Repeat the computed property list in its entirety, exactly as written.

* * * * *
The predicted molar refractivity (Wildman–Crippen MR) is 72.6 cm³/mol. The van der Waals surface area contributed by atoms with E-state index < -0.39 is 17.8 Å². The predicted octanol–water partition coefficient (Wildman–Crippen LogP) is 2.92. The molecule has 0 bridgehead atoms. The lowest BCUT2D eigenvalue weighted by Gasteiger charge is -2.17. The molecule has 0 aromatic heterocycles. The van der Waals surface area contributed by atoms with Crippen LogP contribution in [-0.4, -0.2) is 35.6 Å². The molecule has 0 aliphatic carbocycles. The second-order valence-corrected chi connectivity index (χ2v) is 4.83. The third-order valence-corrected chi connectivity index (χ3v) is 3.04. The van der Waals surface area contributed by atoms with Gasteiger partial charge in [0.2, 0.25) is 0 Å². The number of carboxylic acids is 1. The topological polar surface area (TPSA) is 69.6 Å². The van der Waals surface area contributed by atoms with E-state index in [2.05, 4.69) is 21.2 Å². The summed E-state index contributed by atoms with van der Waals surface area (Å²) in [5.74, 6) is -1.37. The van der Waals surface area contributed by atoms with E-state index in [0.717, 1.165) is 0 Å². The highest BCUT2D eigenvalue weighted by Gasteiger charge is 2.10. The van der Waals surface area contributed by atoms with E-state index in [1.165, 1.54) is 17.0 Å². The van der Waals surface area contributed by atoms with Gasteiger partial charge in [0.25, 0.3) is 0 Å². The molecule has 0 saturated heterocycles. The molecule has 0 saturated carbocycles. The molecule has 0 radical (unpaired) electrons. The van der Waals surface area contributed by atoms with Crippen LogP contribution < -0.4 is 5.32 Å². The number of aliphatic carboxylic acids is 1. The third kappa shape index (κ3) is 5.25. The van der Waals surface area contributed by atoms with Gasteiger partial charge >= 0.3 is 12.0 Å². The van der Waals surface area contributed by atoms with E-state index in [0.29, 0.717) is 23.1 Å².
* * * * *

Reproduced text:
The predicted molar refractivity (Wildman–Crippen MR) is 72.6 cm³/mol. The van der Waals surface area contributed by atoms with E-state index < -0.39 is 17.8 Å². The predicted octanol–water partition coefficient (Wildman–Crippen LogP) is 2.92. The molecule has 0 bridgehead atoms. The lowest BCUT2D eigenvalue weighted by Gasteiger charge is -2.17. The molecule has 0 aromatic heterocycles. The van der Waals surface area contributed by atoms with Crippen LogP contribution in [-0.4, -0.2) is 35.6 Å². The molecule has 0 aliphatic carbocycles. The second-order valence-corrected chi connectivity index (χ2v) is 4.83. The third-order valence-corrected chi connectivity index (χ3v) is 3.04. The van der Waals surface area contributed by atoms with Gasteiger partial charge in [0.2, 0.25) is 0 Å². The number of carboxylic acids is 1. The topological polar surface area (TPSA) is 69.6 Å². The van der Waals surface area contributed by atoms with E-state index in [2.05, 4.69) is 21.2 Å². The summed E-state index contributed by atoms with van der Waals surface area (Å²) in [5.74, 6) is -1.37. The van der Waals surface area contributed by atoms with E-state index in [0.717, 1.165) is 0 Å². The highest BCUT2D eigenvalue weighted by Gasteiger charge is 2.10. The van der Waals surface area contributed by atoms with E-state index in [1.165, 1.54) is 17.0 Å². The van der Waals surface area contributed by atoms with Gasteiger partial charge in [0.25, 0.3) is 0 Å². The molecule has 0 saturated heterocycles. The molecule has 0 saturated carbocycles. The molecule has 0 radical (unpaired) electrons. The van der Waals surface area contributed by atoms with Crippen LogP contribution < -0.4 is 5.32 Å². The number of aliphatic carboxylic acids is 1. The third kappa shape index (κ3) is 5.25. The van der Waals surface area contributed by atoms with Gasteiger partial charge >= 0.3 is 12.0 Å². The van der Waals surface area contributed by atoms with E-state index in [0.29, 0.717) is 23.1 Å².